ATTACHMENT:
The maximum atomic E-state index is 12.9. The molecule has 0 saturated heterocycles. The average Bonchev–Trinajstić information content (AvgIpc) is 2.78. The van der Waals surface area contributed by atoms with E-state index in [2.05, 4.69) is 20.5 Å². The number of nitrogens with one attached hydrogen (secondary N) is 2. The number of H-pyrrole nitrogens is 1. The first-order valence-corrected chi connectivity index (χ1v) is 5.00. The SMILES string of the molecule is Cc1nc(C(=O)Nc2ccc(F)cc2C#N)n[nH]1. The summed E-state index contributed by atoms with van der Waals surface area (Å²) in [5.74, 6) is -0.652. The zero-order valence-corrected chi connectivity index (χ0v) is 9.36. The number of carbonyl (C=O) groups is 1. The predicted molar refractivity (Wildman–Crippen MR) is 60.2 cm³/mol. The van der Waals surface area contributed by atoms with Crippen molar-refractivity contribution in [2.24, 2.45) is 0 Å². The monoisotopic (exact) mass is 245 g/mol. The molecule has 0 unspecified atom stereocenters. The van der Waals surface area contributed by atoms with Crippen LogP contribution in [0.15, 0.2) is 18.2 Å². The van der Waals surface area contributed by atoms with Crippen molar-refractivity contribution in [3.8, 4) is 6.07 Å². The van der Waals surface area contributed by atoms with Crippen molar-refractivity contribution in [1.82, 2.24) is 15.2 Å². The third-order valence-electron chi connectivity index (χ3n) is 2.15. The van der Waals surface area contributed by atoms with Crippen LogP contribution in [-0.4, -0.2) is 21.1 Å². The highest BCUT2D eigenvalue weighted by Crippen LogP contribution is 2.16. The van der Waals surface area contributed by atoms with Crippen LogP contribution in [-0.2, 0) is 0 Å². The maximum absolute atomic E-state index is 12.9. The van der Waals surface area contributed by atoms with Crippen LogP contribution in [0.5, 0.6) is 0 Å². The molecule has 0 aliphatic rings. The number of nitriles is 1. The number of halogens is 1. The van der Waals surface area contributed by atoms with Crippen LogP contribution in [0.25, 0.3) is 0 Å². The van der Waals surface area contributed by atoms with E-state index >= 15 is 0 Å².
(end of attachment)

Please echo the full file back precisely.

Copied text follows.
The maximum atomic E-state index is 12.9. The molecule has 0 saturated heterocycles. The average Bonchev–Trinajstić information content (AvgIpc) is 2.78. The van der Waals surface area contributed by atoms with E-state index in [2.05, 4.69) is 20.5 Å². The number of nitrogens with one attached hydrogen (secondary N) is 2. The number of H-pyrrole nitrogens is 1. The first-order valence-corrected chi connectivity index (χ1v) is 5.00. The SMILES string of the molecule is Cc1nc(C(=O)Nc2ccc(F)cc2C#N)n[nH]1. The summed E-state index contributed by atoms with van der Waals surface area (Å²) in [5.74, 6) is -0.652. The zero-order valence-corrected chi connectivity index (χ0v) is 9.36. The number of carbonyl (C=O) groups is 1. The predicted molar refractivity (Wildman–Crippen MR) is 60.2 cm³/mol. The van der Waals surface area contributed by atoms with Crippen molar-refractivity contribution in [2.24, 2.45) is 0 Å². The monoisotopic (exact) mass is 245 g/mol. The molecule has 0 unspecified atom stereocenters. The van der Waals surface area contributed by atoms with Crippen LogP contribution in [0.15, 0.2) is 18.2 Å². The van der Waals surface area contributed by atoms with Crippen molar-refractivity contribution in [3.8, 4) is 6.07 Å². The van der Waals surface area contributed by atoms with Crippen molar-refractivity contribution in [1.82, 2.24) is 15.2 Å². The third-order valence-electron chi connectivity index (χ3n) is 2.15. The van der Waals surface area contributed by atoms with Crippen LogP contribution in [-0.4, -0.2) is 21.1 Å². The highest BCUT2D eigenvalue weighted by Crippen LogP contribution is 2.16. The van der Waals surface area contributed by atoms with Crippen LogP contribution in [-0.2, 0) is 0 Å². The maximum absolute atomic E-state index is 12.9. The van der Waals surface area contributed by atoms with Crippen LogP contribution in [0.5, 0.6) is 0 Å². The molecule has 0 aliphatic rings. The number of nitriles is 1. The number of halogens is 1. The van der Waals surface area contributed by atoms with Crippen LogP contribution in [0.25, 0.3) is 0 Å². The van der Waals surface area contributed by atoms with E-state index >= 15 is 0 Å².